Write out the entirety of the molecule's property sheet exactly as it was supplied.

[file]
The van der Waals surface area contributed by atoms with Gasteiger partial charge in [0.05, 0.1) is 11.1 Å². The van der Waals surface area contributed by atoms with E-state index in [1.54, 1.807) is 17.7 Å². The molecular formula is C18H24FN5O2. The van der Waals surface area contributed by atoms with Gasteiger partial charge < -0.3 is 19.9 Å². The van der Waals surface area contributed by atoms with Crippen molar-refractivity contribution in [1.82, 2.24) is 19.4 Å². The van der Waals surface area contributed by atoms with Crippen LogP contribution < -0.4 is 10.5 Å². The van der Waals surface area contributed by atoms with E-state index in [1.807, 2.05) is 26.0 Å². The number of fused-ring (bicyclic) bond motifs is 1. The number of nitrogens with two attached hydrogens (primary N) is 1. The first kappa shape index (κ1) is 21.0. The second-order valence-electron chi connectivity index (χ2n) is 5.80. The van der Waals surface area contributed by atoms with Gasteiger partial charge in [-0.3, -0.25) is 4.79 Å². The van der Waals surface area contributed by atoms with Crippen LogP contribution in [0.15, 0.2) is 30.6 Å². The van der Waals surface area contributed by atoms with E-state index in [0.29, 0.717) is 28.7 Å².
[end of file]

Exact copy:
The van der Waals surface area contributed by atoms with Gasteiger partial charge in [0.05, 0.1) is 11.1 Å². The van der Waals surface area contributed by atoms with E-state index in [1.54, 1.807) is 17.7 Å². The molecular formula is C18H24FN5O2. The van der Waals surface area contributed by atoms with Gasteiger partial charge < -0.3 is 19.9 Å². The van der Waals surface area contributed by atoms with Crippen molar-refractivity contribution in [1.82, 2.24) is 19.4 Å². The van der Waals surface area contributed by atoms with Crippen LogP contribution < -0.4 is 10.5 Å². The van der Waals surface area contributed by atoms with E-state index in [1.807, 2.05) is 26.0 Å². The number of fused-ring (bicyclic) bond motifs is 1. The number of nitrogens with two attached hydrogens (primary N) is 1. The first kappa shape index (κ1) is 21.0. The second-order valence-electron chi connectivity index (χ2n) is 5.80. The van der Waals surface area contributed by atoms with Gasteiger partial charge in [-0.3, -0.25) is 4.79 Å². The van der Waals surface area contributed by atoms with Crippen LogP contribution in [0.15, 0.2) is 30.6 Å². The van der Waals surface area contributed by atoms with E-state index in [0.29, 0.717) is 28.7 Å².